- Culture and society
- Economics and society
- Nature and health
- Nature and technology
Either Lyceum or Gymnasium prepares you to go to a research university, in the Netherlands or elsewhere.
- HAVO is the middle level, and is usually explained as general education. The thing I hear about HAVO most often from Dutch people is that “it’s also a very high level”. This is a perfect illustration of the fact that in Dutch society in general, there’s a lot bigger emphasis on fitting in than on excelling, which can be a bit of an adjustment for us rugged individualists from across the pond. HAVO students also choose one of the above subject profiles, and can go on to a university of applied sciences, or HBO. This type of education is considered “higher vocational training”, and basically leads to white collar jobs in various industries. These universities used to grant “professional” degrees, but as of last year, they grant normal bachelor degrees, and have also recently been given permission from the government to perform research. So I guess to some extent there’s been an effort to bring the two streams of higher education more together. I believe that HAVO students can also be admitted to (at least some) universities abroad.
- VMBO is the lowest level, and prepares students to go on to vocational training.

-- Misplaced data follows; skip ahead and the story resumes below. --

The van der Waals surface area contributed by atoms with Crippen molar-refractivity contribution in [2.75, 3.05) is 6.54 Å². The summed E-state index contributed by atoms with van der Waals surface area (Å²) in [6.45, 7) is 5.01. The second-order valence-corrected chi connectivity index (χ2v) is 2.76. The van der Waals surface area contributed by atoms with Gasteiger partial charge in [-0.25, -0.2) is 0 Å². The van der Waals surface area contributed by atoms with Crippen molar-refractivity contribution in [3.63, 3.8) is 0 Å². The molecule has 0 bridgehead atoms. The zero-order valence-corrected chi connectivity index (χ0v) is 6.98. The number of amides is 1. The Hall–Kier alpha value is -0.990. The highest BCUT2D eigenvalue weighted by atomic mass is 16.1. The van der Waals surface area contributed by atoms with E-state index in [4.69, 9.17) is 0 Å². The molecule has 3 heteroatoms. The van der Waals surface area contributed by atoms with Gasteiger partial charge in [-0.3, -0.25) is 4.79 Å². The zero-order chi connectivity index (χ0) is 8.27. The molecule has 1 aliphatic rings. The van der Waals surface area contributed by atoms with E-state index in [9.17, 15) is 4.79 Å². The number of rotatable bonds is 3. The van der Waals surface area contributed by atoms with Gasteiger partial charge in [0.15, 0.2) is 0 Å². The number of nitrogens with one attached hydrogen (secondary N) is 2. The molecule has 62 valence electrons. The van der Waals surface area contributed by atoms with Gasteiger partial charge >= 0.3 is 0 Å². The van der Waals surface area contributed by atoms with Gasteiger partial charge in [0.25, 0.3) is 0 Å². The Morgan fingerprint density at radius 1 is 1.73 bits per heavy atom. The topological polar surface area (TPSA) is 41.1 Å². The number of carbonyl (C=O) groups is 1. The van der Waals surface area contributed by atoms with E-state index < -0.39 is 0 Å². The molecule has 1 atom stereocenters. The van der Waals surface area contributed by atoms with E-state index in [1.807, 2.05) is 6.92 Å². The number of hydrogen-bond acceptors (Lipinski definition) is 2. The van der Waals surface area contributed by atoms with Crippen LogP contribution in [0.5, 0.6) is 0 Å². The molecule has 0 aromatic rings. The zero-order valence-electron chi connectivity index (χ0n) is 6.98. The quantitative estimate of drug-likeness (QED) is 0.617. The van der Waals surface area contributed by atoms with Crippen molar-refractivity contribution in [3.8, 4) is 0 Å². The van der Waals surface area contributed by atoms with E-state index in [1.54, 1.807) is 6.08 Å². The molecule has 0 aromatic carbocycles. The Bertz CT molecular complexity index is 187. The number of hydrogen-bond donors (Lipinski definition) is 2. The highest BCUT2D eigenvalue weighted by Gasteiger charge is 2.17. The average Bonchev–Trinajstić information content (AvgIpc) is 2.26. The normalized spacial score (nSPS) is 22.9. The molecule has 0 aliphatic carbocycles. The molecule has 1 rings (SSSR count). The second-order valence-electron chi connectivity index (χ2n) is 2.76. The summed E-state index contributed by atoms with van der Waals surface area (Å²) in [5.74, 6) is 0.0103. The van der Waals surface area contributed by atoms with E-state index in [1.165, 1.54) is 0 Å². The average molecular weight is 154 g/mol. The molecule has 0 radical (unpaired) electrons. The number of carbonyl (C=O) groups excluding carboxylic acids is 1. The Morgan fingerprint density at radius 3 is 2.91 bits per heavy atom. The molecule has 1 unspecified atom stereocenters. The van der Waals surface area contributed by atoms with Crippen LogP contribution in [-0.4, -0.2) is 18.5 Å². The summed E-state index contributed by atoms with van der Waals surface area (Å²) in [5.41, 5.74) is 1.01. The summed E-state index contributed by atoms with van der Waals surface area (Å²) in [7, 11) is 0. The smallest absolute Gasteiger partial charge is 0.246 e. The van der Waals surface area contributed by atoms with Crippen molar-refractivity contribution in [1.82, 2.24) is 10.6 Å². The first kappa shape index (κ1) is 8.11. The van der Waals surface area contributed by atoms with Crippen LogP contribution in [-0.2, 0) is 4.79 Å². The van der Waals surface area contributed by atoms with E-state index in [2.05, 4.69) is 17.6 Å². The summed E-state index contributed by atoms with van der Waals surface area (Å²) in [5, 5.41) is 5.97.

It’s generally frowned upon for parents to have an idea of which stream they’d like their kids to end up in. And there’s all sorts of controversy about parents paying for special courses to prep their eleven-year-olds for the CITO, and how much socioeconomic class has to do with any particular child’s likelihood of ending up in a certain stream. As might be expected, children whose parents are university-educated also tend to do VWO. It is possible to move between levels during high school, and in fact, not uncommon to move up or down one level, although moving up sometimes necessitates completing an extra year. Students with a degree from an HBO institution can also do postgraduate degrees at research universities, provided they complete a preparatory year between their bachelor’s degree and their master’s degree.
There are, of course, both advantages and disadvantages to the Dutch system. In a perfect world, it provides kids with a somewhat customised education that fits their ability and motivation. However, twelve is awfully young to be “tracked” onto a certain academic path. And such a rigidly tiered system can certainly perpetuate the tiering of society. I haven’t been here long enough (or made enough Dutch friends) to really understand the full implications of how the school system affects people’s lives here. But when it came to our kids, we had one huge concern: our daughter was ten, and would be taking the CITO test in less than two years. It seemed like a pretty difficult proposition for her Dutch skills to be up to the near-native levels they would need to be for her to perform to her potential on the all-important CITO in that length of time, on top of adjusting to a new country and the fact of even going to school at all. There was a fairly good chance she could do it; she’s a smart kid, and in general quite adaptable, but I didn’t want to put that kind of pressure on her. And I knew it would be something I’d really worry about for the next couple of years.
So in my next post I’ll tell you about the options we looked at for schools in Amsterdam, and how we ultimately decided on our current school.